Thursday, July 22, 2021

Newest Acquisitions (Virtual "Show & Tell") ~ part 228

Today we're featuring a couple of items that Stuart picked up in downtown Vancouver recently. The first is a metal-bodied, cartridge-filling fountain pen sold by the Japanese store Daiso (on Granville Street) which he acquired for the princely sum of $2.25:

(photos courtesy of Stuart ~ please click on images to enlarge)

Stuart: "The Daiso pen has a very stiff nib, and the ink flow isn’t great, although that could be my particular pen. It’s an ideal no-worry pen as it’s so cheap!"

Stuart's other new acquisition is an interesting piece of ephemera relating to a handwriting method developed by a Canadian educator in Victoria and used by millions of Canadian schoolchildren from 1921 until the mid-1990s:

From the Creston Museum website (link to article):
"For decades, the leading guide in teaching and learning penmanship was The MacLean Method of Printing and Writing. It was developed in 1921 by H.B. MacLean, a school principal, as a way of addressing teachers’ complaints that they couldn’t read the sloppy handwriting of their students. He devised a “scientific” way of teaching handwriting, starting with fundamentals like how to position the paper and how to sit in the chair, and going all the way up to precise formation of every letter in the cursive alphabet. Students could earn certificates documenting their success every step of the way – at the upper levels, they could even send samples of their penmanship to MacLean himself for grading!"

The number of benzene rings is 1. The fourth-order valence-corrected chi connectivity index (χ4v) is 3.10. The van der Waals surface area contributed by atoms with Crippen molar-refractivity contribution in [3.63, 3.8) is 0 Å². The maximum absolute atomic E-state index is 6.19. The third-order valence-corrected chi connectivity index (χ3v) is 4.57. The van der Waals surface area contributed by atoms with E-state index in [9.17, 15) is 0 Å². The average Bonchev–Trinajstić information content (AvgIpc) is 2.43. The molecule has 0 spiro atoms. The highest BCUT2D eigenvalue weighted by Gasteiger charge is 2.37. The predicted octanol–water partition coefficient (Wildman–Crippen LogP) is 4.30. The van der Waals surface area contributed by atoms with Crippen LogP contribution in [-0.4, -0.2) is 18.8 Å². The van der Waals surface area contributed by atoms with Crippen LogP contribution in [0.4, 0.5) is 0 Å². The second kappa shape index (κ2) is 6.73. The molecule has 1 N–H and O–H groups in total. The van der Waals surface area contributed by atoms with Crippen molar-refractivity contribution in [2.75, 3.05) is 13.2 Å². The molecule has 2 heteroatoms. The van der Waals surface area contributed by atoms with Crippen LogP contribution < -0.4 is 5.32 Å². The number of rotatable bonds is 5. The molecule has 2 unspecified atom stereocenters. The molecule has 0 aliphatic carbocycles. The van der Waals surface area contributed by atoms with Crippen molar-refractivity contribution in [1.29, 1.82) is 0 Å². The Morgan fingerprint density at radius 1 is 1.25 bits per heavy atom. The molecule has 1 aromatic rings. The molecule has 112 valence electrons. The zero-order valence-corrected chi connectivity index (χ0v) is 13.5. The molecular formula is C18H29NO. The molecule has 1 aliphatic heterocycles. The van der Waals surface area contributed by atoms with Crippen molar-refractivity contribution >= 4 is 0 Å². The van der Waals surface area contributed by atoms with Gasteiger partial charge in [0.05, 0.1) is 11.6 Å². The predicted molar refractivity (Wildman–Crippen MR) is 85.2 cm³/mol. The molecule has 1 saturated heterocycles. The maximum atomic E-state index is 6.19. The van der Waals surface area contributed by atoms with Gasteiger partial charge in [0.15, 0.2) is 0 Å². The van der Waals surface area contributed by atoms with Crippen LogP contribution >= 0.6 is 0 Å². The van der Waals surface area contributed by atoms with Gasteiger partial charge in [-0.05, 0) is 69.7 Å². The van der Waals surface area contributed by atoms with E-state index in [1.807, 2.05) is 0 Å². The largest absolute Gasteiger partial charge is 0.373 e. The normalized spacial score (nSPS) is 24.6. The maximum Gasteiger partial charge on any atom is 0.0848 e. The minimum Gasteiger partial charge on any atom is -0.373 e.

Here's one such MacLean Method certificate that Stuart found at a second-hand Vancouver bookstore:  

Stuart: "I’m just guessing about the MacLean certificate, but I think it was issued prior to the Second World War. But it could be from the early post-war era. As the student was working with pencil, they would have been in the early stages of learning the method, before graduating to using a dip-pen and an inkwell, which their teacher would have filled at their desk! That the certificate has survived in such good condition indicates it was something the student prized and kept carefully."

Some further reading ~ Article in the "British Columbia Historical News", the journal of the B.C. Historical Federation -"H.B. MacLean’s Method of Writing" (pgs 8-12 of PDF)

Stuart--many thanks for sharing these latest finds with us :)

1 comment:

Unknown said...

Fascinating, I have a few books about teaching cursive, and periodically I practice to see if I can improve, although being a leftie it's a challenge -- pushing instead of pulling. Thanks for this. Anthony.